The reality is, the more an employee becomes disengaged, the less worthwhile they view their role. This doesn’t mean they’ll leave; they still need that all-important paycheck. They often continue to work, but at sub-optimal performance, all the while engaging in side-gigs they derive excitement from.
The Case for Internal-Side-Gigs
Now, what if an organization could tap into this hidden talent? Internal-side-gig initiatives could serve to both boost productivity through greater engagement and offer an array of competitive advantages for businesses of all kinds.
Employees could add value in a plethora of ways. Whether in the form of building the company’s online presence; employees could contribute to the company’s blog or manage its social media, start an internal podcast, become involved with organizing company events, provide technical services, or teach other employees a new language. There may even be opportunities for talented photographers, or enthusiastic actors who could star in the company’s training videos.
He suggests employers use extrinsic rather than intrinsic motivators; i.e. recognize the need to encourage employees as opposed to “wait and see” if they become interested to do something. This could be a reason why Google’s 20-percent time benefit isn’t widely applied. Whilst it’s true people tend to perform better when they’re intrinsically motivated, this isn’t the case with disengaged workers, who are more likely to wait for specific orders and need to be extrinsically motivated.
So rather than giving employees a vague, conceptual go-ahead, a better idea is to advertise side-gig opportunities internally; encouraging employees to sign up to a clearly defined task, for which their contribution would be recognized, having satisfied a specific business need. However, this doesn’t mean employers should limit themselves to internally advertised posts. Employees may well have an idea they’d like to pitch and opening the floor for suggestions will only increase the opportunities for employees to add value to the business.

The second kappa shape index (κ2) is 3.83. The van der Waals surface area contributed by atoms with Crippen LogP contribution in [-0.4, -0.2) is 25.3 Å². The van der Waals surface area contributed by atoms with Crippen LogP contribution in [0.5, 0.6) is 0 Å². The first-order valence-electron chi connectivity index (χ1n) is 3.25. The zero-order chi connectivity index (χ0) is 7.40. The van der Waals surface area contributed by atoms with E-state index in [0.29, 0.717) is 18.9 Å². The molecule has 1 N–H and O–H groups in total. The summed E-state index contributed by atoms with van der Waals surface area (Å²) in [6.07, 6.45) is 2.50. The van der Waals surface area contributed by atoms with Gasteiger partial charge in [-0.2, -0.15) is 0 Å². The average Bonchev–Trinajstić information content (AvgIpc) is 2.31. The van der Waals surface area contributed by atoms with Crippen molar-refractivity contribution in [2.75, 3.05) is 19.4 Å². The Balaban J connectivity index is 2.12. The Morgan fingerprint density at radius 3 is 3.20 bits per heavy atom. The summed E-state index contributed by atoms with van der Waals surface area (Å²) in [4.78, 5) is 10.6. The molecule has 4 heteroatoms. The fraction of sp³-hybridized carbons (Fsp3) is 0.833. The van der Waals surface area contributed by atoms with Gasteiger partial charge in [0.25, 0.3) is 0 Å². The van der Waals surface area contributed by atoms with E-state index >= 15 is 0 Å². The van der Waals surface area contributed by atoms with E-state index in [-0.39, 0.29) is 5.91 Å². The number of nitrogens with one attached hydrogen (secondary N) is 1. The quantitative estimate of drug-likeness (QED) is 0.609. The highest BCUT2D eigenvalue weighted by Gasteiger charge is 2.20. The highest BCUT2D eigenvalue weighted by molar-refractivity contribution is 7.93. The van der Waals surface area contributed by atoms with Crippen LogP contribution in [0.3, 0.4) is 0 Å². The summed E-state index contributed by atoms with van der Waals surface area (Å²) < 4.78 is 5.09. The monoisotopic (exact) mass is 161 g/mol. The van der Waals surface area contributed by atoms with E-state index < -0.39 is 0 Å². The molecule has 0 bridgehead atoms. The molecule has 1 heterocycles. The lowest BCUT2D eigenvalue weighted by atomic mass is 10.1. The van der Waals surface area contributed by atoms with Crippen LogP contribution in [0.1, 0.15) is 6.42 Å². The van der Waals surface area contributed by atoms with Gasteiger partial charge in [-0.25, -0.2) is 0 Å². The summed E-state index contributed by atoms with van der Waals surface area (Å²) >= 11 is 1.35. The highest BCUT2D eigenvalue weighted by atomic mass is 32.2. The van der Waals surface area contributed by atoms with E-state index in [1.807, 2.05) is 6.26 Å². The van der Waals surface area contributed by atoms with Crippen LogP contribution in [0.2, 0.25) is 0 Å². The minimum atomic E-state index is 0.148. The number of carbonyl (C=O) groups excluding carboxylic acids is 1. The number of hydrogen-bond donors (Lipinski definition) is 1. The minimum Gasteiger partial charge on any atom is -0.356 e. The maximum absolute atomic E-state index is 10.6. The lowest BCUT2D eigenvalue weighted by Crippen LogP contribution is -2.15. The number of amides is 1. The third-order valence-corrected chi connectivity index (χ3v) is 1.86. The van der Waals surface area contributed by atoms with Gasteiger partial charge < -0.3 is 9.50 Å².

In addition, high engagement as originally conceptualized by William Khan, occurs when there’s a person’s sense of self and their work persona are closely aligned, which explains why people often feel disengaged when their beliefs and values don’t mirror those of their employer. It’s not therefore surprising that acknowledging worker’s individual interests increases engagement. What better way to apply this in a mutually beneficial way, than by offering internal-side-gig opportunities through which workers can explore and develop their interests whilst serving the company?
Respecting people’s space likewise goes a long way. At least for most people, there is more to life than work. People have passion-projects, hobbies, interests outside their role. Internal-side-gig opportunities present a way for workers to tap into this ‘space’ even when the ‘client’ is the employer. They are opportunities to escape their routinary workflow.
So in reality, the question isn’t whether or not ‘20-percent time’ continues to exist at Google, or whether it’s even workable in a $1 trillion public company. The question is whether businesses in general (the vast majority of which operate in a completely different ballpark to the abovementioned tech-giant), can benefit from the same initiative that contributed to Google’s initial growth?
The answer is, absolutely! And there’s never been a better time. In 2018, US independent workers spent a billion hours per week freelancing, contributing $1.28 trillion to the American economy. The demand for diversification and freedom is clear. Businesses would be remiss to ignore it.